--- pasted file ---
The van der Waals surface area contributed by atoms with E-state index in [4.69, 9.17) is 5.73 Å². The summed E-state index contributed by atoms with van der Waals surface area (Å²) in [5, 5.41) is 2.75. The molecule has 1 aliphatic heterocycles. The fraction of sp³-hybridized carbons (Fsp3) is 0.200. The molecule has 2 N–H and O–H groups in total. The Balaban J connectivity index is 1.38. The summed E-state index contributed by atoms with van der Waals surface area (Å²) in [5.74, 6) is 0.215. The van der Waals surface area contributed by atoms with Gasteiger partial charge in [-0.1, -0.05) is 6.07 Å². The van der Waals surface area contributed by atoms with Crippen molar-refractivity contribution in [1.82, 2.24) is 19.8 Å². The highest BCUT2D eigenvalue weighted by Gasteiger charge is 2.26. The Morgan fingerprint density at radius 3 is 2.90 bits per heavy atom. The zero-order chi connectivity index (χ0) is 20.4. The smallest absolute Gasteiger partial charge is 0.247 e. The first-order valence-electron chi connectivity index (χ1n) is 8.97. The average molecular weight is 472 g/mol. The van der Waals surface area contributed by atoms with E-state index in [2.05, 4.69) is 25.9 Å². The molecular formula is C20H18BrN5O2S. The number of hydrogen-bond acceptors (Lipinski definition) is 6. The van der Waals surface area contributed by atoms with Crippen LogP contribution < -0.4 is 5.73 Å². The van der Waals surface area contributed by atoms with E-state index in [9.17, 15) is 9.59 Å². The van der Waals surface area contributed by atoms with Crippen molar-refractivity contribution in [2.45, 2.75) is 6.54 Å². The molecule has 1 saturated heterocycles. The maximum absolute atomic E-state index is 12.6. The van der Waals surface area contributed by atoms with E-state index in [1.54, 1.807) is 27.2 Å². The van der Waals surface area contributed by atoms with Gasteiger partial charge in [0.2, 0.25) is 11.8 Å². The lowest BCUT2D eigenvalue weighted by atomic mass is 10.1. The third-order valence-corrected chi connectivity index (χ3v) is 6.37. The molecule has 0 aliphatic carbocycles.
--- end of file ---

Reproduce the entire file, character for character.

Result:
The van der Waals surface area contributed by atoms with E-state index in [4.69, 9.17) is 5.73 Å². The summed E-state index contributed by atoms with van der Waals surface area (Å²) in [5, 5.41) is 2.75. The molecule has 1 aliphatic heterocycles. The fraction of sp³-hybridized carbons (Fsp3) is 0.200. The molecule has 2 N–H and O–H groups in total. The Balaban J connectivity index is 1.38. The summed E-state index contributed by atoms with van der Waals surface area (Å²) in [5.74, 6) is 0.215. The van der Waals surface area contributed by atoms with Gasteiger partial charge in [-0.1, -0.05) is 6.07 Å². The van der Waals surface area contributed by atoms with Crippen molar-refractivity contribution in [1.82, 2.24) is 19.8 Å². The highest BCUT2D eigenvalue weighted by Gasteiger charge is 2.26. The Morgan fingerprint density at radius 3 is 2.90 bits per heavy atom. The zero-order chi connectivity index (χ0) is 20.4. The smallest absolute Gasteiger partial charge is 0.247 e. The first-order valence-electron chi connectivity index (χ1n) is 8.97. The average molecular weight is 472 g/mol. The van der Waals surface area contributed by atoms with E-state index in [2.05, 4.69) is 25.9 Å². The molecular formula is C20H18BrN5O2S. The number of hydrogen-bond acceptors (Lipinski definition) is 6. The van der Waals surface area contributed by atoms with Crippen LogP contribution < -0.4 is 5.73 Å². The van der Waals surface area contributed by atoms with E-state index in [9.17, 15) is 9.59 Å². The van der Waals surface area contributed by atoms with Crippen molar-refractivity contribution in [2.45, 2.75) is 6.54 Å². The molecule has 1 saturated heterocycles. The maximum absolute atomic E-state index is 12.6. The van der Waals surface area contributed by atoms with E-state index in [1.54, 1.807) is 27.2 Å². The van der Waals surface area contributed by atoms with Gasteiger partial charge in [0.2, 0.25) is 11.8 Å². The lowest BCUT2D eigenvalue weighted by atomic mass is 10.1. The third-order valence-corrected chi connectivity index (χ3v) is 6.37. The molecule has 0 aliphatic carbocycles.